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Johannes BRAHMS (1833-1897)
Four Hand Piano Music: Vol. 15

Symphony No 3 in F Op.90 (arr. two pianos) [34:43]
Symphony No 4 in E minor Op.98 (arr. two pianos) [40:33]
Silke-Thora Matthies, Christian Köhn (pianos)
rec. Clara Wieck Auditorium, Sandhausen, Germany, October, November 2000. DDD
NAXOS 8.557685 [75:17]

As you might guess from the volume number, Brahms created a considerable amount of four-hand piano music. Much of this was for the purpose of allowing a wider audience for his large-scale works such as the four symphonies. Although that original purpose has been superseded now we have modern recorded music, highly capable duet pianists must surely treasure their availability. Previous recordings have been sparse, presumably reflecting doubt as to whether people will want to listen to them in favour of the "real thing". I first dipped my toe in this - pleasantly warm - water with Volume 14 but the largest work there was the second piano quartet. Now we have the last two symphonies – a much greater test of viability, and one that is passed convincingly on this evidence.

Surprisingly, all the symphonies have already appeared in this series – in four hand versions on one piano according to the back liner of this disc. Unfortunately, searching the Naxos website left me pretty confused since, in the documentation for Volume 7 (8.554822), No. 3 (but not No. 2) is stated to be in the version for two pianos. The timings suggest that this is a different performance to the one recorded here and it would be unusual to record exactly the same work twice in a series. I haven’t heard that disc but would presume that the documentation for volume 7 is in error and that the one piano version is performed there. Certainly there is no doubt that the performance in volume 15 is for two pianos – the aural image is well-spread – and I would imagine that two instruments are better able to convey the symphonic nature of the music.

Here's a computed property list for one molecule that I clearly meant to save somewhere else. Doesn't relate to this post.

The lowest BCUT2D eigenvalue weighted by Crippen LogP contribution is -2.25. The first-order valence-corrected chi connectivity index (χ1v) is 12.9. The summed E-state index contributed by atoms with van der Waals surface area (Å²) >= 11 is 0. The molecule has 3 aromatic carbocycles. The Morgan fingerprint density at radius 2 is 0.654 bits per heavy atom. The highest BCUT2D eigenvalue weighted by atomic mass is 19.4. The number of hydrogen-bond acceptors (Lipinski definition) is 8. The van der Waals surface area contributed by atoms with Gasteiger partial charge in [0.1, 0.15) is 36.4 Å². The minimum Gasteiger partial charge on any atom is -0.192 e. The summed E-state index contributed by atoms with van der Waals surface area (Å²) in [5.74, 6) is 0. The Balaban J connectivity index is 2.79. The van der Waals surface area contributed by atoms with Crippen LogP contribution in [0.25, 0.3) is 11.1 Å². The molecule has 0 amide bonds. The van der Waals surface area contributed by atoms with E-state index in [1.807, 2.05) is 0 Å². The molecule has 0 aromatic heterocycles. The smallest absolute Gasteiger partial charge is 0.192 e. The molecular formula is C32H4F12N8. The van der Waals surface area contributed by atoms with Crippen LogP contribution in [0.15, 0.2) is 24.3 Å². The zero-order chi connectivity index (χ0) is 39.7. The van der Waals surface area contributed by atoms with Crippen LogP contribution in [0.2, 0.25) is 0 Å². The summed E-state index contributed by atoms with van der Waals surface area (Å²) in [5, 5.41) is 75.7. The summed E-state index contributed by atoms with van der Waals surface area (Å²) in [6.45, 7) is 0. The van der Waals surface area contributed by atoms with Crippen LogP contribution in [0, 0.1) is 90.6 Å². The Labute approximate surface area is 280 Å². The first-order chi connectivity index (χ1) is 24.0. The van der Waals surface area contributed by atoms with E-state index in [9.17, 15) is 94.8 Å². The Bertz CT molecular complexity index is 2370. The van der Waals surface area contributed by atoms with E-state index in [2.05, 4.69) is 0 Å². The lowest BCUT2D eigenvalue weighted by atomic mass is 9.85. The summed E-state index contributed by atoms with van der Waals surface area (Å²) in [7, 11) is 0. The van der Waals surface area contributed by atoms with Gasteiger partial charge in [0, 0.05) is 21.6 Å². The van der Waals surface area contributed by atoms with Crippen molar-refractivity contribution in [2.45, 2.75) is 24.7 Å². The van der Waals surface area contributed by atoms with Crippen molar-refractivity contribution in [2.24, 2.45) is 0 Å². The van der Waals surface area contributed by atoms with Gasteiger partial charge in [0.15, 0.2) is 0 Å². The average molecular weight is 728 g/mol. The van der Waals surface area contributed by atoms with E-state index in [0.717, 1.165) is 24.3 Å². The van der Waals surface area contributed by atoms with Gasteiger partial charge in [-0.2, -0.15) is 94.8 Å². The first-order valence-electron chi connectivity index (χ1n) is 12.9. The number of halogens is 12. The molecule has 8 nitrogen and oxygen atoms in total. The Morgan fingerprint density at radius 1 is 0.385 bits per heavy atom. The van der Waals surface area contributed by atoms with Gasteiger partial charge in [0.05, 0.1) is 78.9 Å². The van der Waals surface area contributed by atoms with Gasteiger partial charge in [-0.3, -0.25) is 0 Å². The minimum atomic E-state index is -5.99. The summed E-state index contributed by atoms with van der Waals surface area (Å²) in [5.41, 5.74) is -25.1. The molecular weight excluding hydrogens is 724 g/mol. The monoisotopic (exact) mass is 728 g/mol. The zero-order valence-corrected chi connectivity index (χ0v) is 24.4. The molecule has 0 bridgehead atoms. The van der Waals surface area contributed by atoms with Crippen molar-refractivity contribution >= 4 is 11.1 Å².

The implication of the above preamble is – if you are interested, start here. And if you are a Brahms lover, you surely should be trying this out. These are performances of stature which time and again will leave you marvelling afresh at the music. Symphonic Brahms for the piano is necessarily fairly lean but all the notes seem to be there and Matthies and Köhn superbly convey the moods, missing none of the grandeur or the mellow Brahmsian glow. In matters of interpretation they have had to make all the same decisions as a conductor but there is little to quibble with. In the Third Symphony they take the exposition repeat and tempi are perhaps slightly quicker than in many orchestral versions but seem well-judged. Tempi are pretty average in the Fourth Symphony apart from in the Scherzo which is taken faster than I have heard it before. Tremendous excitement is generated here – this is the track to sample from the Naxos website if you are unconvinced about the venture.

The seasoned collector is likely to have more than one recording of these works already. I was going to write that they should surely add this in preference to another orchestral version then I remembered that the rest of Marin Alsop’s excellent London Philharmonic series - of which numbers 3 and 4 have yet to appear - is already pencilled in my forward planning. But at Naxos price it is possible to have both. Presumably the two piano versions of the First and Second symphonies will also appear. I will certainly want to hear them too.

Patrick C Waller




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